Although we do not know when the first S & Co Tokens were issued, we know that if by chance, they indeed circulated towards the end of the 1800s, it could only be in an extremely small geographical area.

Why?

Before Milner Snell’s brilliant research paper was published last year, it was always thought that there were three S & Co stores operating in the Umzimkulu district during the 1880s.

However, his research proved that one of the three, the Mountain Home store, was only opened up in 1904 - a quarter of a century later.

That only leaves the Main Store and the Inbisi store in operation during that period. So the area the S & Co tokens could have circulated in then, has since shrunk to almost shouting distance. 

Secondly, this small area in Umzimkulu, like in the case of the Griqua coinage of Griquatown, is seldom or never searched by metal detectorists. (I have never heard of anyone detecting the area).

The following pictures shows the location and approximate size of the areas in which the S & Co Tokens and Griqua Coinage could have circulated in during the 1800s – the third picture is of the Umzimkulu area where some S & Co tokens could have circulated in before the Boer War period – pre 1899 thus – but please look at the size of the area if one takes the actual distance of the 2 stores (from each other) into consideration..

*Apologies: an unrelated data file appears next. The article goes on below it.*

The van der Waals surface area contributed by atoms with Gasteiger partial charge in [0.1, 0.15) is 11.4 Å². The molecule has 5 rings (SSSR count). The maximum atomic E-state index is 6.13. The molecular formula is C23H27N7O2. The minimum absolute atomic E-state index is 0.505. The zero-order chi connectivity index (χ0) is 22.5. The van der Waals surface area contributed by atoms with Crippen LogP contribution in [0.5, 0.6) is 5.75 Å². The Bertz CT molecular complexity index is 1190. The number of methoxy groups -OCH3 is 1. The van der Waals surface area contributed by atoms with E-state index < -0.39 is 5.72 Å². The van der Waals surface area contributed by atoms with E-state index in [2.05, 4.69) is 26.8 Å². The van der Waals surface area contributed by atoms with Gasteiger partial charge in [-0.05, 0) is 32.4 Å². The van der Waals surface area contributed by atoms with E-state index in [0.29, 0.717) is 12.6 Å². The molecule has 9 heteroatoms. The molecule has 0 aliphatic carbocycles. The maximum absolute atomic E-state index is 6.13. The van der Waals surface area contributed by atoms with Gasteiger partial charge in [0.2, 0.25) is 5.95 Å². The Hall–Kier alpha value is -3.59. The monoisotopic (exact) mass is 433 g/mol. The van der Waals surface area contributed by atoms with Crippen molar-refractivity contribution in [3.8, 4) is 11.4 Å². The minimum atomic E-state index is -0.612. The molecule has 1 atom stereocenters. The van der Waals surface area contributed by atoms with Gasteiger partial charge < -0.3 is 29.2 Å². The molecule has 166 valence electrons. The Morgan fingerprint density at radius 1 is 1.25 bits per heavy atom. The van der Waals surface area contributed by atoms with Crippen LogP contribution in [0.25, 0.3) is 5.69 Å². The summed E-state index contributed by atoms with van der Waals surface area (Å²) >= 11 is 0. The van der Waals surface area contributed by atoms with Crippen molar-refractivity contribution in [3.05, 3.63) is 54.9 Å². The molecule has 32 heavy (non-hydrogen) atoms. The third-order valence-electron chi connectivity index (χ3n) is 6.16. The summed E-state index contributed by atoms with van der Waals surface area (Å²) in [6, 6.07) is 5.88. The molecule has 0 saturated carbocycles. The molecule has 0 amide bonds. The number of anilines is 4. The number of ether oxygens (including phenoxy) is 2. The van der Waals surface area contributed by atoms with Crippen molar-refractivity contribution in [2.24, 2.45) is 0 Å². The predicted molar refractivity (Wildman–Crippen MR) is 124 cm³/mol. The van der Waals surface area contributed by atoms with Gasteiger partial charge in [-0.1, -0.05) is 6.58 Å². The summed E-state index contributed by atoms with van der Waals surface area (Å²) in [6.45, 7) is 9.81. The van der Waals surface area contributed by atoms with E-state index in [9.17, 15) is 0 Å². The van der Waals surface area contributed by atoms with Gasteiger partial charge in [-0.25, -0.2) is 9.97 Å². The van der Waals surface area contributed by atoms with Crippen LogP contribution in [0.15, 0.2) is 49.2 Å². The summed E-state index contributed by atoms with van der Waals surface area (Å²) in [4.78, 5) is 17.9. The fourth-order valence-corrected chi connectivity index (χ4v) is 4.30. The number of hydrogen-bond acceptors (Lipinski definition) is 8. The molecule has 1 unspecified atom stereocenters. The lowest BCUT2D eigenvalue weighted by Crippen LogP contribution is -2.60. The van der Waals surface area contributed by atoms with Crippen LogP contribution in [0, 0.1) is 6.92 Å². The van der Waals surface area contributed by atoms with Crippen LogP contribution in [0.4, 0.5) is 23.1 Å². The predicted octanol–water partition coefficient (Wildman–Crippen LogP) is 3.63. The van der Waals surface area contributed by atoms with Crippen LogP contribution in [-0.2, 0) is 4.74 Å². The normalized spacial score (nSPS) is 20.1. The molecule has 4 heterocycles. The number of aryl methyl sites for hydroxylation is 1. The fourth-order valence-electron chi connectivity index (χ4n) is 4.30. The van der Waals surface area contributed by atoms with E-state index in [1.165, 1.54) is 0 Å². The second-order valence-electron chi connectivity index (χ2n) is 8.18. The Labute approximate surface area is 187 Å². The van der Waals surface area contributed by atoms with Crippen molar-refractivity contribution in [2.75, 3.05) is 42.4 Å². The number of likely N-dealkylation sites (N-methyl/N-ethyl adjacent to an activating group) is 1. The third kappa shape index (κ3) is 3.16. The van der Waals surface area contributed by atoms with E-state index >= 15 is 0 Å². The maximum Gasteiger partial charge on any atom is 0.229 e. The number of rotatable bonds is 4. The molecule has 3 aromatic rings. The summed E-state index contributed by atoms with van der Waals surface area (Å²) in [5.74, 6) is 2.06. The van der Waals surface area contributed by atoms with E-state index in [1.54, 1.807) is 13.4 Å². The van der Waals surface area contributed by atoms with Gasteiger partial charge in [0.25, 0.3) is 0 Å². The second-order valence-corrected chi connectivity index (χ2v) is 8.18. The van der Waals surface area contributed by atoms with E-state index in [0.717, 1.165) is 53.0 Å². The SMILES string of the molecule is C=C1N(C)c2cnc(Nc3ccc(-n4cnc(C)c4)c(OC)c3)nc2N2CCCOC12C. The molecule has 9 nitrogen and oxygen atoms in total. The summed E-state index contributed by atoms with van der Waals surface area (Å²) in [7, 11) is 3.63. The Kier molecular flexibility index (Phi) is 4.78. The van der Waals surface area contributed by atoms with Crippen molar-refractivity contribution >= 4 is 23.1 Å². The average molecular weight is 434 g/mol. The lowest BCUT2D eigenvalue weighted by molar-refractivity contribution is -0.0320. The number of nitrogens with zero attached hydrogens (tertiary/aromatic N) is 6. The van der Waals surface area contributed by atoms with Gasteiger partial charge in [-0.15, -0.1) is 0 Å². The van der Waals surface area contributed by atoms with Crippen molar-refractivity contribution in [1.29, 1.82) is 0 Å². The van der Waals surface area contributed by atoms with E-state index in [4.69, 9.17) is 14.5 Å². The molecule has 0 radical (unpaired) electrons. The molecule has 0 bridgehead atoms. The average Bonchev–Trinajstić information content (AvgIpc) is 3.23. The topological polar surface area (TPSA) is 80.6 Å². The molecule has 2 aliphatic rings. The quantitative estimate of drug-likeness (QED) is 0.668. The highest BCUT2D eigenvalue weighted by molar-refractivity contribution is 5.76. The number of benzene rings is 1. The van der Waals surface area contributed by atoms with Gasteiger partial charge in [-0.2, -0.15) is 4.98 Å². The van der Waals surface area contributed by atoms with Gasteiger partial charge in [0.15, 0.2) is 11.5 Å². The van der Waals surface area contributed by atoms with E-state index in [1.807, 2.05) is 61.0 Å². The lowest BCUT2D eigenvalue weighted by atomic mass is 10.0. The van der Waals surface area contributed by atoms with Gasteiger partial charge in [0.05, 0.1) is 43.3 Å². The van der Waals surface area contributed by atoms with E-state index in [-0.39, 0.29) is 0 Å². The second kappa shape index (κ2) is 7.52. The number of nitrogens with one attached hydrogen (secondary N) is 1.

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Although a few stores were added in 1907, it was only from 1915 onwards that the Strachan and Co stores became prolific and one would accept the fact that the tokens started to circulate widely in the Eastern Cape (the old Transkei area).  

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But even this larger area was seldom searched by metal detectorists, and the few that did, like Clarence Coetzer from East London and Simon Morris from Queenstown, never recorded an S & Co token found.

The following could be one of the reasons … 

Milner Snell (as quoted by Stephen Coan in 2011) tells us “Tokens could not be used other than at the store that issued them. This meant you had to go back to the same store that issued them,” says Snell. “That might seem restrictive but at the time, banks and other stores were usually very far away”

So the usage of the tokens were heavily concentrated in the immediate areas that the shops were situated in and I am sure that if these old shop-areas would be thoroughly searched today, quite a few tokens will be found. 

Very few metal detectorists (if any) do it for any financial benefit, but it is also a nice bonus when one finds a really scarce & valuable item to pay for one’s travel costs. .

In the case of the S & Co tokens, there would really be very little incentive from a financial point of view to drive all the way to Umzimkulu to search for them as they currently sell for a pittance (if compared to earlier prices) due to so many being available on the market.